Barwell facing questions over halted housing review

Firefighters work to calm the flames that engulfed the building. Pic: Natalie Oxford

The former Croydon Central MP and Housing Minister Gavin Barwell faced questions this morning after a fire broke out in a West London tower block just months after he halted proceedings to review building regulations. Currently 12 people have been confirmed dead following the fire.

Barwell, who was Housing Minister until he lust his seat last week, committed himself to reviewing the specific part of building regulations relating to fire safety after a Camberwell tower block fire in 2009 which claimed six lives.

The review was delayed however in March earlier this year with the government being warned the delays would put tower blocks across the UK at serious risk.

Inadequate fire checks and outdated building regulations were thought to be contributing factors to the 2009 blaze, with a further 4,000 tower blocks still under these same regulations.

At the time Barwell refused to comment on the cause for the delays and refused to give a date on which he would launch the review, despite warnings.

Although no longer Housing Minister, Barwell was today facing questions as to why he failed to follow through with the long-awaited building reviews, as another tower block succumbs to the poorly regulated fire safety.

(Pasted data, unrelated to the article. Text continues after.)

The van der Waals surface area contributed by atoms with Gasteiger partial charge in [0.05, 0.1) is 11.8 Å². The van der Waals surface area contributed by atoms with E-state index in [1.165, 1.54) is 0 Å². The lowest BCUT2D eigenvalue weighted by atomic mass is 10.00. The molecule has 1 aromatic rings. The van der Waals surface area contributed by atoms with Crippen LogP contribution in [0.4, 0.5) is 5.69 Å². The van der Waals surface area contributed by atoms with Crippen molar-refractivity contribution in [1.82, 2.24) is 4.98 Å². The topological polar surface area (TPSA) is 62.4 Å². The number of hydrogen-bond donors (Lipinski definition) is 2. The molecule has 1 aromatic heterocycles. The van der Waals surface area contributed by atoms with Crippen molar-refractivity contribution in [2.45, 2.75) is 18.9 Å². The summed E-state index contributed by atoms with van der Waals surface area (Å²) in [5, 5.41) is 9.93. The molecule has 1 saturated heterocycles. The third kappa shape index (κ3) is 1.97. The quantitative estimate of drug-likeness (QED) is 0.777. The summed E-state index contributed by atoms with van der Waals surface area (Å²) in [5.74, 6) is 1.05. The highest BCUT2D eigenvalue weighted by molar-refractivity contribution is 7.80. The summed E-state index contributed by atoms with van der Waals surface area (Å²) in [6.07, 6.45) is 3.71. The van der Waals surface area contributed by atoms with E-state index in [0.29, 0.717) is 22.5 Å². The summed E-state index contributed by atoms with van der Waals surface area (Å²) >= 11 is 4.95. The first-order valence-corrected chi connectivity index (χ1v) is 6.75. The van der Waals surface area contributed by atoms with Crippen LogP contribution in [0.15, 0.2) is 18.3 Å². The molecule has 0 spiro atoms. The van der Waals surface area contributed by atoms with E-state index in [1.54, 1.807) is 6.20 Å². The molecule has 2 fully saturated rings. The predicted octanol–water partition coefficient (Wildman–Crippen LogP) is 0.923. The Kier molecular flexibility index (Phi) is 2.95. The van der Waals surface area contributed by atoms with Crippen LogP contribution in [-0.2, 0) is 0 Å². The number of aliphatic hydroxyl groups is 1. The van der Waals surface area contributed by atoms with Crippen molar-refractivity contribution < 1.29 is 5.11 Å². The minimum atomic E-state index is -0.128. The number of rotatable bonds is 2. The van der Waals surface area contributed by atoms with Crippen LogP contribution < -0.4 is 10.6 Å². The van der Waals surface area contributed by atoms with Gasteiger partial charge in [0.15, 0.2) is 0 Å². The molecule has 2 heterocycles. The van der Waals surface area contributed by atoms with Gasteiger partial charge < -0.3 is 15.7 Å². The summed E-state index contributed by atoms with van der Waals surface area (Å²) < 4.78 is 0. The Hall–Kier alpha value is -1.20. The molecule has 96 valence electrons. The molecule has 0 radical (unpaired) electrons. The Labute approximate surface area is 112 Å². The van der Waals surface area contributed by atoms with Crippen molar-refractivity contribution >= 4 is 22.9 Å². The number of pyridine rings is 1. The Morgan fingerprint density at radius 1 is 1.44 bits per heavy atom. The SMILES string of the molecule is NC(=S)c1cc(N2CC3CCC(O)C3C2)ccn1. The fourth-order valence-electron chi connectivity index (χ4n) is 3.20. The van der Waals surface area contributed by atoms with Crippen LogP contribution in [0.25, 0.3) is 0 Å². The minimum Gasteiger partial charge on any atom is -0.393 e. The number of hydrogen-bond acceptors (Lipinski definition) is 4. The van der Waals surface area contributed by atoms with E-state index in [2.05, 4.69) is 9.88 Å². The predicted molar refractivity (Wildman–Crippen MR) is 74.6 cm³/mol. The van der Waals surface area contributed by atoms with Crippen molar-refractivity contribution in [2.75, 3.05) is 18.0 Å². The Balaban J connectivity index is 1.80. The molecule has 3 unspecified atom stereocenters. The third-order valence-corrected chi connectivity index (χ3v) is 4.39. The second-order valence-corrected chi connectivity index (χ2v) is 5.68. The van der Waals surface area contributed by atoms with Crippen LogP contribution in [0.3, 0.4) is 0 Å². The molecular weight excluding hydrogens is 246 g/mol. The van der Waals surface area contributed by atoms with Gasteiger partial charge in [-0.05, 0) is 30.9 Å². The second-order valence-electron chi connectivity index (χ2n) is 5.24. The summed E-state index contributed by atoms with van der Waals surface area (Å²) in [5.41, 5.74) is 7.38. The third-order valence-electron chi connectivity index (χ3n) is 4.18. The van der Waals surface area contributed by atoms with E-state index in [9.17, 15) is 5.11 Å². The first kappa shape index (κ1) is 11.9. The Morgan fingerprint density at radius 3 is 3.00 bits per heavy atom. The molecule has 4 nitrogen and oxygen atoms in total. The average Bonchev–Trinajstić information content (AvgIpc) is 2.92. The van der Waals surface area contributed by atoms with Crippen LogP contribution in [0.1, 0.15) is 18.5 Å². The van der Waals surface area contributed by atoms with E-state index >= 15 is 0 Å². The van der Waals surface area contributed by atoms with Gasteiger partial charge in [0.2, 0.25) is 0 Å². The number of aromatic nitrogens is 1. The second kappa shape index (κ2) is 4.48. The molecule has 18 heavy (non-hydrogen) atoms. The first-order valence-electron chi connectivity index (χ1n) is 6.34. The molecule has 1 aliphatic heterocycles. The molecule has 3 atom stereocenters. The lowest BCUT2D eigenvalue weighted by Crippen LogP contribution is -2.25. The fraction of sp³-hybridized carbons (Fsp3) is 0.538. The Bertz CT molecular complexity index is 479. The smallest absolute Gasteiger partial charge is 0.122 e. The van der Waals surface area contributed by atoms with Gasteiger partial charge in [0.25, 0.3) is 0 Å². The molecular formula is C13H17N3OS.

Speaking to The Independent, Fire safety expert Sam Webb commented that ‘really serious questions’ need to be asked in parliament regarding fire safety.

Whilst Labour party leader Jeremy Corbyn said in a statement: “A review took place after the fire in Camberwell, the government has that review…obviously ministers who received those reports must be questioned but today every focus must be on saving and protecting life.”

The cause of the fire is currently still unknown with more than 200 firefighters and 40 fire engines being called to the Grenfell Tower to tackle the blaze at around 1am this morning.

The London Ambulance service have confirmed ambulance crews had taken 68 people from the scene to hospitals across London whilst an additional 10 people walked into hospital.

Commander Stuart Cundy of the Met police, said the operation to recover casualties was going to be ‘long and complex’ and he anticipates the number of fatalities will increase as they continue to search the building.

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